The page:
Daramombe High School head tells unhappy parents to find cheap schools




Daramombe High School

THE headmistress of Daramombe High School in Chivhu has told parents who complained about exorbitant school fees to find cheap schools where they might never pay a cent.

This is contained in a highly charged letter to parents and guardians in which Mrs. C Chikasha, the school head, went ballistic on parents who complained over the $32 000 per term school fees.

Chikasha told parents that her school was willing to facilitate transfer letters for pupils whose parents found their fees exorbitant, adding that she had files of students waiting to be enrolled at the school and would be more than happy if the unhappy parents bowed out.

Daramombe was probably the cheapest in the Mashonaland East region, she added.

“Boarding education is a luxury,” says Mrs. Chikasha. “Basic education is everywhere where you can enrol your child and never pay a cent.”

She also said that parents who complained over the so-called top up fees must know that the standards at the Chivhu based school have deteriorated over the years and the only way to rebuild and spruce up school infrastructure was through fees.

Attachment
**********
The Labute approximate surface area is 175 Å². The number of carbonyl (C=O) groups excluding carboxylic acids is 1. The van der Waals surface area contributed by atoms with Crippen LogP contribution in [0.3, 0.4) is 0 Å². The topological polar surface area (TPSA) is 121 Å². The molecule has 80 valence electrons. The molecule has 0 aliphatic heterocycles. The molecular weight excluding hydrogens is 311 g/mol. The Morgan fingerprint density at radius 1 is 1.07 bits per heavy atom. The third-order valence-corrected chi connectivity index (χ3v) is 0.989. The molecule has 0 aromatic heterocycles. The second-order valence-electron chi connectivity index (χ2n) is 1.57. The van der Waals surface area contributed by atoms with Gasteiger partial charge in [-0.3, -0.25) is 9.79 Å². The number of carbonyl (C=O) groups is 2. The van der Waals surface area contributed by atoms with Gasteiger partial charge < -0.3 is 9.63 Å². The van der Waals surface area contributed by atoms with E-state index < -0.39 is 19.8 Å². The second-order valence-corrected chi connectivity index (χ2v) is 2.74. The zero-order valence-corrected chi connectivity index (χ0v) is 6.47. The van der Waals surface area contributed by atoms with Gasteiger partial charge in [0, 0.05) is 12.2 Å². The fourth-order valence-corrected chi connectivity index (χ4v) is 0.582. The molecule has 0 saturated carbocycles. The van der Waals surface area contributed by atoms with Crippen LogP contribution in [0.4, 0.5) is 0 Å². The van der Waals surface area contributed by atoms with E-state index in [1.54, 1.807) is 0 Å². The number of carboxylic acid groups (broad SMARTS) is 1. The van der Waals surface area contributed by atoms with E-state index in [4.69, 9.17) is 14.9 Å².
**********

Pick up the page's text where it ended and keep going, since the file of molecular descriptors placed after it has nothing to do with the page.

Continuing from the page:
The Anglican Diocese of Masvingo looks after nine Primary and five Secondary Schools and, as in other parts of the Zimbabwe, the infrastructure is in desperate need of attention, a source at the school told the Zimbabwe Voice.

“Everything from textbooks and stationery to furniture and staff accommodation is in short supply and the Diocese is helping wherever and however it can,” said the source, adding that parents must know that it required money to secure a bright future for their kids in schools.

Read part of the letter below:

One of the biggest schools in the province is Daramombe High School at the Daramombe Mission in Chivhu. There is also St Francis of Assisi owned by the Roman Catholic Church, in the same Chivhu area.

Daramombe has close to 850 pupils and has recently been able to increase the number of pupils it can take and educate, after the boarding facilities were expanded through the construction of two hostels, one for girls and the other one for boys and a classroom block consisting of two classrooms. – Zimbabwe Voice ■